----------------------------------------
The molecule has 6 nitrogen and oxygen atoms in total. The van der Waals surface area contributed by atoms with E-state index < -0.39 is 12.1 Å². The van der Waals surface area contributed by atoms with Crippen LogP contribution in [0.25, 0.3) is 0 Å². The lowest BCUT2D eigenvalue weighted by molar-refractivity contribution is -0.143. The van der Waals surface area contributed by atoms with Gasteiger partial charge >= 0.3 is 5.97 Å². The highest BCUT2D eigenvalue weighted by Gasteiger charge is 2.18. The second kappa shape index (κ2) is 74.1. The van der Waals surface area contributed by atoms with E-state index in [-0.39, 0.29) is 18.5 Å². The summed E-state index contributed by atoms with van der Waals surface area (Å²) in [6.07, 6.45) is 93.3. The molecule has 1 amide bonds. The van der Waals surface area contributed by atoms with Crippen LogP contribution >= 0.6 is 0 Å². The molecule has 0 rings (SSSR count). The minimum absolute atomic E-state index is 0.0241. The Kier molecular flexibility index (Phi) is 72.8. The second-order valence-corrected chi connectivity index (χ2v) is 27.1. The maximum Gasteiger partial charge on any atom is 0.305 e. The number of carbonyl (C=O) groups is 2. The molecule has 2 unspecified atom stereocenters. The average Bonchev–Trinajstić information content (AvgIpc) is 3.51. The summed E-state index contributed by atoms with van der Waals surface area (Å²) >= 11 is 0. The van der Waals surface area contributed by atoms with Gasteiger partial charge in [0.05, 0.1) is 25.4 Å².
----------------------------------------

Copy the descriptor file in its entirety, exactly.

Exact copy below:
The molecule has 6 nitrogen and oxygen atoms in total. The van der Waals surface area contributed by atoms with E-state index < -0.39 is 12.1 Å². The van der Waals surface area contributed by atoms with Crippen LogP contribution in [0.25, 0.3) is 0 Å². The lowest BCUT2D eigenvalue weighted by molar-refractivity contribution is -0.143. The van der Waals surface area contributed by atoms with Gasteiger partial charge >= 0.3 is 5.97 Å². The highest BCUT2D eigenvalue weighted by Gasteiger charge is 2.18. The second kappa shape index (κ2) is 74.1. The van der Waals surface area contributed by atoms with E-state index in [-0.39, 0.29) is 18.5 Å². The summed E-state index contributed by atoms with van der Waals surface area (Å²) in [6.07, 6.45) is 93.3. The molecule has 1 amide bonds. The van der Waals surface area contributed by atoms with Crippen LogP contribution >= 0.6 is 0 Å². The molecule has 0 rings (SSSR count). The minimum absolute atomic E-state index is 0.0241. The Kier molecular flexibility index (Phi) is 72.8. The second-order valence-corrected chi connectivity index (χ2v) is 27.1. The maximum Gasteiger partial charge on any atom is 0.305 e. The number of carbonyl (C=O) groups is 2. The molecule has 2 unspecified atom stereocenters. The average Bonchev–Trinajstić information content (AvgIpc) is 3.51. The summed E-state index contributed by atoms with van der Waals surface area (Å²) >= 11 is 0. The van der Waals surface area contributed by atoms with Gasteiger partial charge in [0.05, 0.1) is 25.4 Å².